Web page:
KAMPALA-The Education minister, who is also the First Lady, Ms Janet Museveni, has apologised for failing to submit the sector’s policy statement to Parliament on time to enable approval of the ministry’s budget for next financial year.
“Allow me to apologise for the regrettable shortcomings portrayed by our handing in an incomplete ministerial policy statement but I must add that this was caused by unavoidable circumstances in our system,” Ms Museveni said while appearing before the Parliamentary Education committee on Friday.
The Kalungu West Member of Parliament, Mr Joseph Ssewungu, had initially demanded that the minister, who was flanked by State Minister for Higher Education John Chrysostom Muyingo, State Minister of Sports Charles Bakkabulindi, Permanent Secretary Alex Kakooza and Undersecretary Aggrey Kibenge be asked to leave until their policy statement had been submitted before the Clerk to Parliament.
“This ministry never tabled a policy statement. It was a dummy. How are we going to proceed when they never presented their policy statement?” Mr Ssewungu asked.
After a discussion with the Committee’s chairperson, Mr Jacob Opolot, the latter asked Bunyaruguru MP John Ntamuhiira Twesigye, who had chaired the previous committee meeting, to present his report.
Mr Twesigye said the statement that had been presented was “incomplete which would make their work difficult to proceed until the policy statement was laid before Parliament”.
Cause of the delay
However, later Mr Opolot ruled in favour of the First Lady to present what she had. Ms Museveni explained that the delay was caused by other votes under the ministry including public universities who had refused to submit their budget until the first week of April.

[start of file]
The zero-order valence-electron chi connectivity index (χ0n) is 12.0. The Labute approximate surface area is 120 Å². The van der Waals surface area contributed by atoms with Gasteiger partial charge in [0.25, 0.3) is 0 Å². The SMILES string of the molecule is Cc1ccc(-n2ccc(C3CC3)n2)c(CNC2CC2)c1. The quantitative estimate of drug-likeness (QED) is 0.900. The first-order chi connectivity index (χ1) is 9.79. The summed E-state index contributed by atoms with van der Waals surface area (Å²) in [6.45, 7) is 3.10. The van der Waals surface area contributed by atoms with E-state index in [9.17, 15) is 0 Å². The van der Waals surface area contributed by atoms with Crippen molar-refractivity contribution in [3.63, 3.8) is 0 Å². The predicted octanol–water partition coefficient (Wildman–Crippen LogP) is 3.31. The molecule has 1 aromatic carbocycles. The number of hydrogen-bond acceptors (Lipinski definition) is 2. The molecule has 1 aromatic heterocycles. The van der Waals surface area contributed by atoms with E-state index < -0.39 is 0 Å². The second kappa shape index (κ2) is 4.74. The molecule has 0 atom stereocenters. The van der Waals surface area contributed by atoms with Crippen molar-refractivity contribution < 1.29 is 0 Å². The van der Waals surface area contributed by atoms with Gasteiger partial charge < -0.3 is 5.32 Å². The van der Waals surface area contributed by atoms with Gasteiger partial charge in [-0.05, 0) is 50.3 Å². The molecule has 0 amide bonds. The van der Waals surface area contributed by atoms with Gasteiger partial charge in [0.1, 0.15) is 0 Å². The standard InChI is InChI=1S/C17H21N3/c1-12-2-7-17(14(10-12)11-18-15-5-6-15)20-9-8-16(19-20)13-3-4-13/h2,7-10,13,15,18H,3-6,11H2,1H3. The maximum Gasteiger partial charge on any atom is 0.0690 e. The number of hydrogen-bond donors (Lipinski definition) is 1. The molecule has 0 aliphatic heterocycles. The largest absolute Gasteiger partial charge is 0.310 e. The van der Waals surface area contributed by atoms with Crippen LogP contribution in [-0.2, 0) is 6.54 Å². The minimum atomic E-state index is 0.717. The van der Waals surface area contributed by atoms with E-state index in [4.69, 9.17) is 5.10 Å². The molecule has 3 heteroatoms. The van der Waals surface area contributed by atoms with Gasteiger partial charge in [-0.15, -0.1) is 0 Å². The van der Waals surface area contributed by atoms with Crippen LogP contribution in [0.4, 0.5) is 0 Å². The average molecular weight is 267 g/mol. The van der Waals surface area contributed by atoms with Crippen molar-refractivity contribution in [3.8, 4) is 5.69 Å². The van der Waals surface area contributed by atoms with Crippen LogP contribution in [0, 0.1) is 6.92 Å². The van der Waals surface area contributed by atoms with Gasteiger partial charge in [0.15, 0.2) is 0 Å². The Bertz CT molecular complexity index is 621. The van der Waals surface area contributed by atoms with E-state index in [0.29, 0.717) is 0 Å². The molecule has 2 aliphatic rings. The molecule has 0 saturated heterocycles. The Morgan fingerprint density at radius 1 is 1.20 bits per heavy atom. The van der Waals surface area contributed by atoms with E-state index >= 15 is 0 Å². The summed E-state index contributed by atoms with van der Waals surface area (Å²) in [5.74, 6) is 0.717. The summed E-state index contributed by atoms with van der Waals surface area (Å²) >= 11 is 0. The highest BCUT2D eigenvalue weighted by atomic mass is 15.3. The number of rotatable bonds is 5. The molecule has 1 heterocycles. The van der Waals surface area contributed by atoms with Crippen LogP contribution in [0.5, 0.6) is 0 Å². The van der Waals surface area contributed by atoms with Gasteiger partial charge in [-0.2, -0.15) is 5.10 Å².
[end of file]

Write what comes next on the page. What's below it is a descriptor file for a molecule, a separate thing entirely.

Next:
In addition, the Ministry of Education had requested Ministry of Finance to authorise adjustment in allocation of indicative planning figures for local governments which was only granted on March 13 two days to the deadline of submission of policy statement to Parliament.
“The Permanent Secretary wrote to all university secretaries of public universities directing them to capture all forms of off budget to be received as part of declared revenue for 2019/2020 and for us to reflect this revenue in the ministerial policy statement,” Ms Museveni said.
She added: “They didn’t fulfil this requirement until the first week of April arguing that the allocation granted by Ministry of Finance was far below their projected income. By implication, the ministry could not go ahead to consolidate and submit the ministerial policy statement as expected.”
Ms Museveni also said they had received an additional funding on March 26 of Shs98.53 billion to cater for staffing in newly constructed Seed secondary schools, grant for 100 secondary and 23 primary schools, fill gaps in schools with acting head-teachers and deputies which had to be incorporated in the 2019/2020 budget.
Ms Museveni said their budget had been projected to raise to Shs3.28 trillion in the 2019/2020 budget from Shs2.781 trillion currently. Wages will consume at least 56.13 per cent of the total budget.
“The share of the Education budget over the national budget is projected to reduce from 11.08 per cent to 10.26 per cent, which is still below the recommended target of 15 per cent” Ms Museveni said.
She noted that a number of critical activities will remain unfunded in next financial year’s budget including rolling out of the lower secondary curriculum which needs Shs143.93 billion, recruitment of primary teachers and Shs7.5 billion to enable the Higher Education Students’ Financing Board give tuition loans to more students.